The new employee deal
The new employee deal
As COVID-19 transforms the work experience, technology companies want to know how their workers are adjusting and how they can plan for a smart transition to a new working environment. Additionally, the renewed emphasis on responsible environmental, social, and governance (ESG) practices is forcing organizations to examine their corporate citizenship and inclusion and diversity efforts and adjust their employee deal.
While organizations consider the long-term implications of the current health crisis, climate change, and social movements on how and where people work, companies that enthusiastically support the new employee deal will thrive. They can use the disruption as a catalyst to enable a new, flexible, digitally skilled workforce that is equipped to perform in the new reality.
While many industries are confronted with the need for accelerated digital transformation, technology companies are ahead of the curve on this journey. Instead of focusing on the tactical elements of technology enablement, they can hone their employee experience and talent management strategies. This is critical because:
- Creating a consumer-like experience will help to keep employees engaged and motivated
- Digital transformation without a workforce strategy is just optimization
- The most brilliant innovation is irrelevant if employees are not skilled enough to use it
CEOs, CIOs, and CHROs who embrace the new employee deal and quickly implement corresponding human capital and technology strategies will be well positioned for success in the new reality and their employees will be better off for it.
Create a consumer experience to keep employees engaged
Times of crisis lead people to reevaluate their personal situations, including their careers. COVID-19 and the resurgent call for improved corporate ESG practices represent a litmus test against new employee expectations. The tech sector is already in a war for talent and companies need to recruit, retain, and engage top performers. One way to do this is to treat employees and candidates like consumers who have freedom of choice and therefore must receive an exceptional experience from a company with similar values. In exchange, successful organizations will receive long-term loyalty and an engaged workforce.
Defining the new employee deal
The employee deal, or the psychological contract between an employer and an employee, has changed. Today’s “contract” includes:
- The type of work employees are doing. Is it personally fulfilling? Does it maximize the employee’s unique abilities?
- Are employees able to connect their personal values and beliefs to their work and employer?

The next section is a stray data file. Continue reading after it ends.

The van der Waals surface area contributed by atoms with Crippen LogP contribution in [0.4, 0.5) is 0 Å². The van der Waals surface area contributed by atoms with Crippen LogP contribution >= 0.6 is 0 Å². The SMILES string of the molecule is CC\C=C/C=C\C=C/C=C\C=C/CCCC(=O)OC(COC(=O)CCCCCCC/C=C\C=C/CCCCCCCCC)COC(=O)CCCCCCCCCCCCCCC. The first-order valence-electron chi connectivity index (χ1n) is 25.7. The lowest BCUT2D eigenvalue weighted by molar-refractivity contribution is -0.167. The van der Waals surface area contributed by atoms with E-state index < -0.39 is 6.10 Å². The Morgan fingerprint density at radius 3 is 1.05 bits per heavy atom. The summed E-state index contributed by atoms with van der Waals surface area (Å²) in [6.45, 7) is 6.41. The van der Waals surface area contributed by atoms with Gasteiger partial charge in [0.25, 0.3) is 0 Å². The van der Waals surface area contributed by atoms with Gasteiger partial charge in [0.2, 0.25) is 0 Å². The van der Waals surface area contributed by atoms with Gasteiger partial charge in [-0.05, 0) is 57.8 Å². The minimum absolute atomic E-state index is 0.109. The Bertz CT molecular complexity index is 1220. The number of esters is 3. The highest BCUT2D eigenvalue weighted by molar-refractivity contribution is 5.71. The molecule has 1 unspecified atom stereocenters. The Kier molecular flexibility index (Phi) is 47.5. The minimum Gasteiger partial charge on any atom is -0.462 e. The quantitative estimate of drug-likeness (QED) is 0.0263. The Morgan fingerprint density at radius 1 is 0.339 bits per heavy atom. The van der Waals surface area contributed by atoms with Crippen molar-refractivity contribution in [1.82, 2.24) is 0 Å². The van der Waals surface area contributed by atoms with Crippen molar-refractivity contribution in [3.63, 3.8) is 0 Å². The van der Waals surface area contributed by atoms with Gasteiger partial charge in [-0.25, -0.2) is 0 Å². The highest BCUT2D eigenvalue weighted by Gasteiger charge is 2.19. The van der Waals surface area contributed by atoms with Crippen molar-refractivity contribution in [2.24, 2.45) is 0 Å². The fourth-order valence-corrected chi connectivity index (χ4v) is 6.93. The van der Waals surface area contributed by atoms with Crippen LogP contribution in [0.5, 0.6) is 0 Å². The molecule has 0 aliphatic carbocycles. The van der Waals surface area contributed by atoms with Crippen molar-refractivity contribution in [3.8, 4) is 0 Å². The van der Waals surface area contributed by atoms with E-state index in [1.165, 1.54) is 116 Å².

- The degree to which the employer facilitates employee well-being, mental health, and skills.
The way an organization interacts with, leads, and develops people during the phases of COVID-19 and recent social movements will determine employees’ willingness to remain in the contract. Corporate support for environmental stewardship, social and workplace equality, strong governance, continual digital transformation, and human-centered design are now all part of the new expectation— not a “nice-to-have” as they once were.
The culmination of recent social, political, and cultural events is a pivotal moment where organizations have the opportunity to combat inequality and make a positive impact in their workforce and communities. Employees are now expecting that employers provide access to robust resources for underrepresented populations and their allies. However, resources are not enough. People are also expecting that their organizations take a role in advancing equality and justice through actions. Inclusion and diversity strategy will be a new component of the employee deal and will impact how candidates and employees feel about working for an organization.
Flexibility, autonomy, life-long training, and remote working opportunities are also becoming more important aspects of the employee deal. Employees expect to be treated as consumers and be provided high levels of service in exchange for “buying into” the organization. Organizations must realize that employees have choices and tailor their efforts to appeal to different individuals with unique values and motivations.
The excerpt was taken from KPMG article, The new employee deal in the technology industry
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